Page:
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The Fred Herring Story


A Poor Trait of the Artist as a Young Man

<<<   This portrait, by the author's son, Jesse, looks just like the author.  

A long excerpt from...


The Fred Herring Story:  A Poor Trait of the Artist as a Young Man

aka A Publication in Search of a Manuscript

by Fred Herring (our Flounder), as Told to Anyone Who Would Listen

© 2001 - 2019 To Wit Publishers, Buzzoff, Virginia  

Chapter 2:  A Checkered Employment History

Like most people of questionable background, after my birth I proceeded to regress physically, emotionally, and socially.  I made medical history at the age of five as the first successful recipient in a tonsil transplant operation.  [It would be years before the artificial tonsil would be developed. My older brother was the donor, so the chance of rejection was lowered, although the tonsil did think long and hard before accepting my body as its new home.  My brother would continue to donate organs to other needy individuals, eventually participating in ground-breaking appendix and hernia transplant operations.]  By the time I entered first grade, I had learned to read license plates on my own, but I squandered that leg up on my classmates by refusing to deal with words more than three letters long and punctuation marks other than hyphens.  After struggling through grade- and secondary-school, I was admitted to the state university to satisfy a bet between the dean and the head of the physics department.  Nevertheless, I graduated summa cum lately with a degree in physics [a BS, of course].  

Eager to put my hard-won education to work, I spent a few years chasing a career as a freelance physicist, but times being what they were - the receding edge of the proverbial "dawning of the Age of Aquarius" - work of an appropriate nature was in short supply. So, my chosen vocation proved to be a dead-end proposition.  [No, the rule is never end a sentence with a preposition, so proposition is OK. What were you thinking?!]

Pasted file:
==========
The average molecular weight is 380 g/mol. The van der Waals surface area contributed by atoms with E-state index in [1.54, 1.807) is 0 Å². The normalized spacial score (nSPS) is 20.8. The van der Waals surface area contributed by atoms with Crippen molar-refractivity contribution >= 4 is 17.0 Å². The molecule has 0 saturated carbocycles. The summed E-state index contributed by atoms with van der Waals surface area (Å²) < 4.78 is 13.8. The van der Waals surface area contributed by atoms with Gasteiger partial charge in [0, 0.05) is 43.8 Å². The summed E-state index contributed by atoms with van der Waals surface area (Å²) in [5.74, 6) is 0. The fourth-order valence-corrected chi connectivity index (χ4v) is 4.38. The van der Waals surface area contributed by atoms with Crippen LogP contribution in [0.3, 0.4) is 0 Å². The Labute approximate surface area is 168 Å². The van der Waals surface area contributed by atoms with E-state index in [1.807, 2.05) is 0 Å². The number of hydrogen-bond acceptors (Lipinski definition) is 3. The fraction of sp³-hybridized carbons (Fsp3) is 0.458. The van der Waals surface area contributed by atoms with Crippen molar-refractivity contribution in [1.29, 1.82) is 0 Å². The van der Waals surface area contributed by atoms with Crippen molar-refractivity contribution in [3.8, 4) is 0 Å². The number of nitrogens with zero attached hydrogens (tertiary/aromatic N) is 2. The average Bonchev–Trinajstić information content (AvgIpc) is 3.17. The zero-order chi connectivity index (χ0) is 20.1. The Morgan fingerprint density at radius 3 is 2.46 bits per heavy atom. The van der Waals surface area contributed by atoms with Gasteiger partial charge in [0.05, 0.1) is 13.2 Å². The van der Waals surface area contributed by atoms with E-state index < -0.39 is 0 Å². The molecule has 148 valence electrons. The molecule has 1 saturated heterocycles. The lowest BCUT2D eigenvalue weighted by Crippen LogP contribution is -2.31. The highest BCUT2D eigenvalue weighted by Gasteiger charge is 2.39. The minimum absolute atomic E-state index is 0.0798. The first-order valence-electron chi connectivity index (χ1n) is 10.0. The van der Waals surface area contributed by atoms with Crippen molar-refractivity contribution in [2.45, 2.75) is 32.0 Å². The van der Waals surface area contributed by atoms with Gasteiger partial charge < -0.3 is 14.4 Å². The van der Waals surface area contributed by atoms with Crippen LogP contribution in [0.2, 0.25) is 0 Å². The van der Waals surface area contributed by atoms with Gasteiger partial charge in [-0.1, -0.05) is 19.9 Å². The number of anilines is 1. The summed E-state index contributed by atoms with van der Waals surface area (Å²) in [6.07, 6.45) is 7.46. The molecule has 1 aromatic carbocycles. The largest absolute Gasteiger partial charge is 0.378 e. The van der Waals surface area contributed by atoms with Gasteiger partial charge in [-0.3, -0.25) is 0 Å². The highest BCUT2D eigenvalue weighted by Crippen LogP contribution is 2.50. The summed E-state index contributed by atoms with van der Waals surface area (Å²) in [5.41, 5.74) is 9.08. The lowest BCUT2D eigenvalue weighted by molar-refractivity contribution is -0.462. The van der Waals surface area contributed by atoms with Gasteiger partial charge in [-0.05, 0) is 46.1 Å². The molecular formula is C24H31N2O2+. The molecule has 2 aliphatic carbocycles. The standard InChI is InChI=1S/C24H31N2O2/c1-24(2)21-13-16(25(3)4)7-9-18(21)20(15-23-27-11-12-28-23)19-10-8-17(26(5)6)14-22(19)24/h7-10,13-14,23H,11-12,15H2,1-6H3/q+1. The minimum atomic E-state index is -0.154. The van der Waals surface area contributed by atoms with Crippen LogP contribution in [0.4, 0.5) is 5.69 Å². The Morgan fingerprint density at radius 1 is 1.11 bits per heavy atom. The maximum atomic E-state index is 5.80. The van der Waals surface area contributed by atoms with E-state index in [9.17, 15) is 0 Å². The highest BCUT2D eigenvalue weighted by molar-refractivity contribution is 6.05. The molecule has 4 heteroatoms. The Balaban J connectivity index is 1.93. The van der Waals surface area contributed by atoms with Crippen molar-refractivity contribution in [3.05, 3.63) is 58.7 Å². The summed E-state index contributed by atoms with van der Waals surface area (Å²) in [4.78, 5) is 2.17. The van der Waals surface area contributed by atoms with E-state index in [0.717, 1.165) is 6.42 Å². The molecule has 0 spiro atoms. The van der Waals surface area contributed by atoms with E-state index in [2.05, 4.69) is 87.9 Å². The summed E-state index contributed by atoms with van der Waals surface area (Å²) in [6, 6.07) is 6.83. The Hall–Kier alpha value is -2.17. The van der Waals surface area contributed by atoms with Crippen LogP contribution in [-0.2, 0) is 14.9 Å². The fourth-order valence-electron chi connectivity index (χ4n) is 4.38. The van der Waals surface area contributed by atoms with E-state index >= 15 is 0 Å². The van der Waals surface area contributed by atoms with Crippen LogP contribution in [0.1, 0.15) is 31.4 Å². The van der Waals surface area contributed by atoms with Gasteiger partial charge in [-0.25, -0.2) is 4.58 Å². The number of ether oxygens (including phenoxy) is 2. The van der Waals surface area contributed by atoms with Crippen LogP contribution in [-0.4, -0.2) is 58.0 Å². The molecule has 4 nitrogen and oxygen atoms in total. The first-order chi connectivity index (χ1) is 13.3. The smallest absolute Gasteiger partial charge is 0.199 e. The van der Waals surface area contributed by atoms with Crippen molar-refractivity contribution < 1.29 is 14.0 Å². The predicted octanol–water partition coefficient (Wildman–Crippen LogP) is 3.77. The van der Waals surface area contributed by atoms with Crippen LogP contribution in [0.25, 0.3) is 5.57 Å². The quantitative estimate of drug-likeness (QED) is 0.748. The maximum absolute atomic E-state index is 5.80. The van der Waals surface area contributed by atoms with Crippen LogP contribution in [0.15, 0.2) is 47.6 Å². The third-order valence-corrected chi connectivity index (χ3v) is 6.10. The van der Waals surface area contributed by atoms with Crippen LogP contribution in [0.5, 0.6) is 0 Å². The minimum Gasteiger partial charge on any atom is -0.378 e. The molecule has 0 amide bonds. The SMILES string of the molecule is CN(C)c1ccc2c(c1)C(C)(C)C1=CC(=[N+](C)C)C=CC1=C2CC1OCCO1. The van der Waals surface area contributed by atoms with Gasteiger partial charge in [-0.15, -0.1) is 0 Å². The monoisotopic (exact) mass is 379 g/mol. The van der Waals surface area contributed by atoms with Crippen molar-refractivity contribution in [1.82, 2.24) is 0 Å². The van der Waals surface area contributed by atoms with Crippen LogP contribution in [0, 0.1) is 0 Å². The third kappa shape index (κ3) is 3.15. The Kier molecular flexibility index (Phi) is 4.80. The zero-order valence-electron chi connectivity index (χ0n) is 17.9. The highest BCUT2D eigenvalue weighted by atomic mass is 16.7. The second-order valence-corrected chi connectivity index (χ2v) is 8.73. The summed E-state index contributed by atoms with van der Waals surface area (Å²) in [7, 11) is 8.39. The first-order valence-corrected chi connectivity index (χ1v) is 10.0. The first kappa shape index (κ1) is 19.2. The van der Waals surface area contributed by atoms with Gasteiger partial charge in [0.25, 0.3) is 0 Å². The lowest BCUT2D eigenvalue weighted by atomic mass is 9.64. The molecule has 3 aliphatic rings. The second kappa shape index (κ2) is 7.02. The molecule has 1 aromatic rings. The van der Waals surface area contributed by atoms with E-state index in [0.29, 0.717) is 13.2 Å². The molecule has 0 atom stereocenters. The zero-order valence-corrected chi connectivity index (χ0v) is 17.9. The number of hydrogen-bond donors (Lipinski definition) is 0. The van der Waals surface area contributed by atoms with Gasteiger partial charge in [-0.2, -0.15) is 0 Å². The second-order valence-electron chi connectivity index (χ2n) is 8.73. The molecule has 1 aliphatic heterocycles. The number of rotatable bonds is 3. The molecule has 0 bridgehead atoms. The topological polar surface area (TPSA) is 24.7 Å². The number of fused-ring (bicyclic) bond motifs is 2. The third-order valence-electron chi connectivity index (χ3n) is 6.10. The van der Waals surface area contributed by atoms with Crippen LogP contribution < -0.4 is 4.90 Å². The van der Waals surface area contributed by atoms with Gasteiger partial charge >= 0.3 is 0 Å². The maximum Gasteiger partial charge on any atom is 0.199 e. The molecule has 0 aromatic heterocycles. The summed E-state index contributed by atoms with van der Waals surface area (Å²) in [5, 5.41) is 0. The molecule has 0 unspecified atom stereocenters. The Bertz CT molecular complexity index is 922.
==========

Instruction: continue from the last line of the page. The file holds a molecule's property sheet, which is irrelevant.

By the end of the decade, we were definitely into the "aging of the Dawn of Aquarius," and I landed a job in a field more attuned to the times, as a ventriloquist on an all-night radio program broadcast over a small, local outlet in the Midwest.  [If I remember right, it was station KPITS, or "Pie in the Sky" radio.]  There, I inadvertently pioneered the new genre of wacko talk-radio by inviting calls from my listeners.  Just as things were beginning to heat up for me career-wise, my show was eliminated when a grease fire in the kitchen of the nearby state mental institution caused the relocation of my entire audience to a new facility outside the range of our 3.14159-kilowatt transmitter.  [I'm told that the rate of recovery jumped dramatically once they were relocated; must have been the water.]

The next few years brought a series of occupational disasters that might have discouraged a more sentient being, including the untimely end of my brief acting stint in the title role of Shakespeare's Much Ado about Nothing [which I had counted as an artistic success when the critics said nothing about me].  The play's run was cut short by a grease fire in the kitchen of the Chinese restaurant adjoining the converted bowling alley that served as our theater.